Down Under: Dining in Wellington

MEALS IN WELLINGTON  We found Wellington to be a great food city. There are more restaurants here per capita than in New York, a fact cited to us several times.  With our short visit, we only scratched the surface of good eating.

Artisan. The weather was so miserable our first evening that we opted to eat in the hotel dining room called Artisan. We were pleasantly surprised at how good the food was. We started with some mixed olives and two breads with a flight of four olive oils. The olives were lovely, the olive oils good, but the so-called artisanal bread disappointing. Our next courses were superb; both my smoked cheddar soufflé with cherry tomatoes and spinach and the Chief Penguin’s smoked salmon. We like small plates rather than large entrees and often order these smaller, usually lighter, dishes. My soufflé wasn’t light, but it was exquisite!

Ombra. The concierge in our hotel has been most helpful and enthusiastically recommended several restaurants. We’ve been taking him up on them and today’s lunch was at a casual Italian bistro. We ordered the gorganzola picante with walnuts and honey, gnocchi with cheese and lamb ragu, and fritto misto. Everything was delicious, but especially the gnocchi. To top it off we had three chocolate truffles: coconut, lemongrass and hazelnut.  


Whitebait. Dinner here was by far the best meal we’ve had in New Zealand. It’s on the waterfront and the dining room is simple with bare wood tables and high back fabric-covered chairs in muted shades of gray, blue, and aqua. Yvette and Josephine gave us friendly service and everything we ordered was not only beautifully presented, but superb. This is sophisticated dining. We started with anchovy toasts and smoked eel mini tacos (for the C.P. who likes eel) followed by snapper filet on slices of preserved Meyer lemon topped with celeriac for me and for him, lemon sole topped with a mix of peas and beans (very green), and a seasonal citrus salad with fennel, pistachios, and bits of green olive. The salad was reminiscent of a similar salad served at Ports of Italy in Boothbay Harbor, Maine, but more elegant, although I’d leave out the olives. The chefs here are fond of salty tastes.  


Chow. Our hosts at Te Papa tooks us to this Chinese place for lunch, which was perfect for our group of five. We ordered seven or eight dishes which were all small platters with five or six pieces including fish cakes, sesame crusted seared tuna, two kinds of dumplings, and chicken satay. Everything was tasty, but could have been spicier for this twosome.


Noble Rot Wine Bar.  For our last evening, we dined at Noble Rot, a very happening place recommended again by the hotel concierge.  He adopted us and seemed to eagerly wait our reporting back after each meal.  The front bar and high tables were fully occupied when we arrived, but fortunately for us shorties and oldsters, there were tables  of normal height in the side room.  Most were empty at first, but by the time we left all but one was taken.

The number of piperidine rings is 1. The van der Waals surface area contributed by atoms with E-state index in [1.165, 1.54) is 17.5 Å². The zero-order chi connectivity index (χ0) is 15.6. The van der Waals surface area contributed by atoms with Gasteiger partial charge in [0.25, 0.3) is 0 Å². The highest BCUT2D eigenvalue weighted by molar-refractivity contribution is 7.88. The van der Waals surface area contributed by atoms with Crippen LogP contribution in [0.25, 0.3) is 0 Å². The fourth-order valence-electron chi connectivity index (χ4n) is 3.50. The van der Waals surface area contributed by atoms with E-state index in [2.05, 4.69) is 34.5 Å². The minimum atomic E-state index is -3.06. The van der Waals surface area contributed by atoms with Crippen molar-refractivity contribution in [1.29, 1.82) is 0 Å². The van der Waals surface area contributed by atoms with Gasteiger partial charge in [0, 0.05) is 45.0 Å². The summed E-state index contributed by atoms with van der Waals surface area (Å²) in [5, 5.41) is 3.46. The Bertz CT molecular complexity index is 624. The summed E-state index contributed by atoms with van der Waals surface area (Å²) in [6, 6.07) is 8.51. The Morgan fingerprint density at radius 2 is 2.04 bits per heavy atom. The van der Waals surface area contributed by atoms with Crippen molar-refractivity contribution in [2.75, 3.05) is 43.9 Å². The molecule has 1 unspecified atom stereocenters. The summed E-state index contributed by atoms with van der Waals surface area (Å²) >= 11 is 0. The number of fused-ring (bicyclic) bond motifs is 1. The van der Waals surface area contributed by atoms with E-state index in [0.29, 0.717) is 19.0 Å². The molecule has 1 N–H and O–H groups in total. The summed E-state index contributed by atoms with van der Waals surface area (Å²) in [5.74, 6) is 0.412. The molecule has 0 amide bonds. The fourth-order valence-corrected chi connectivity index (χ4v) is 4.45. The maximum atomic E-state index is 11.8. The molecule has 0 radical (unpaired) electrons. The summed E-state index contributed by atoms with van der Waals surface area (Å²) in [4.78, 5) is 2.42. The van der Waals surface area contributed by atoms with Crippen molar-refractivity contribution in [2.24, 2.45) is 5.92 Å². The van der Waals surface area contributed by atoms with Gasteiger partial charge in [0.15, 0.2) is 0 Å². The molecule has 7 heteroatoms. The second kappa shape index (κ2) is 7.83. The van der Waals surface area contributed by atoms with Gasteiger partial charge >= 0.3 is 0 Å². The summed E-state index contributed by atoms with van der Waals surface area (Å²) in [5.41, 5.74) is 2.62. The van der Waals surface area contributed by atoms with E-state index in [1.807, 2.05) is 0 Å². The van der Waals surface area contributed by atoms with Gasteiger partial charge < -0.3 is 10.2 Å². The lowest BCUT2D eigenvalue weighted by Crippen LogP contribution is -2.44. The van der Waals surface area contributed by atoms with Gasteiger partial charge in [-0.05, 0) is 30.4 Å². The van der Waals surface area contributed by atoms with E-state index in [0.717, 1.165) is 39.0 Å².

With our wine (they have an extensive list of wines by the glass), we started with some chorizo and pecorino cheese with black truffle and accompaniments and then moved on to a couple entrees.  The Chief Penguin had the chicken with parsnips and mushrooms which had been done sous vide and was marvelously tender and lovely.  I had the fish of the day which was a local white fish served with capers and some roasted cauliflower and a bit of sauce on the side.  Also lovely.  Being chocoholics (at least I am), we had a dark chocolate truffle each.


Note:  All photos ©JWFarrington (some rights reserved).  Header photo is gnocchi with lamb ragu and Parmesan.

Down Under: Wellington in the Sun


Botanic Garden

Thursday was clear and almost cold (50 degrees), but a good morning to walk. Our first destination was the cable car up to the botanic garden. Interestingly, since the incline is very steep, some affluent individuals have their own private cable cars to deliver them to their homes. This public one takes only about five minutes, makes a couple stops along the way, and ends at the Cable Car Museum and the entrance to the Wellington Botanic Garden. We wandered in the museum, took our pictures with period hats and then were on to the garden.    

It was quiet and lovely and full of trees and plants native to this country. It’s also very well signed for specific locales within the garden as well as with plaques identifying most of the flora. We headed for the Lady Norwood Rose Garden which was said to be about a 20-minute walk. It took us longer, partly because I kept stopping to take pictures. The rose garden is probably glorious when in full bloom; today there were just a few rogue blooms, early budders.  

Bolton Street Cemetery

From the garden, you can enter the historic Bolton Street Cemetery which was in use until 1892. Founded in 1842, the original intent was that it be a cemetery for all religions and all people. It ended up being divided in three parts: Anglican, Jewish, and Public; the Catholics already had a cemetery elsewhere in Wellington. As you walk the main path, there are side paths that you can take deeper into the various sections. It’s a fascinating glimpse at the history of the city, its famous politicians and successful merchants, and the children who died of one disease or another, diphtheria and scarlet fever being two examples. Like the botanic garden, it’s a peaceful spot and we saw no one else on our walk.  



Note the understated summation of her life.





Wellington is a clean, compact city and very walkable. We like it a lot and have done almost all our wandering thus far on foot. By the end of this day with all our tramping around, we had reached 20,000 plus steps or eight miles!

Note:  All photos ©JWFarrington (some rights reserved).



Down Under: On the Road to Wellington


On Wednesday, we left Napier and drove south to Wellington. A distance of about 280 km and estimated to take 4 hours or so. The main routes here are practically all two-lane roads so you always have traffic coming toward you. The first hour of the trip was challenging for the driver, simply for the number of roundabouts where he had to always remember stay left and then choose the appropriate exit. Between Napier and Hastings and a few other towns around Hawke Bay, there was a fair amount of traffic added to the mix. The sky was mostly clear and then began the off and on heavy showers that plagued us all the way to Wellington. But when it wasn’t raining, I gazed out at the rolling hills and green grass and saw three separate rainbows, one complete at both ends!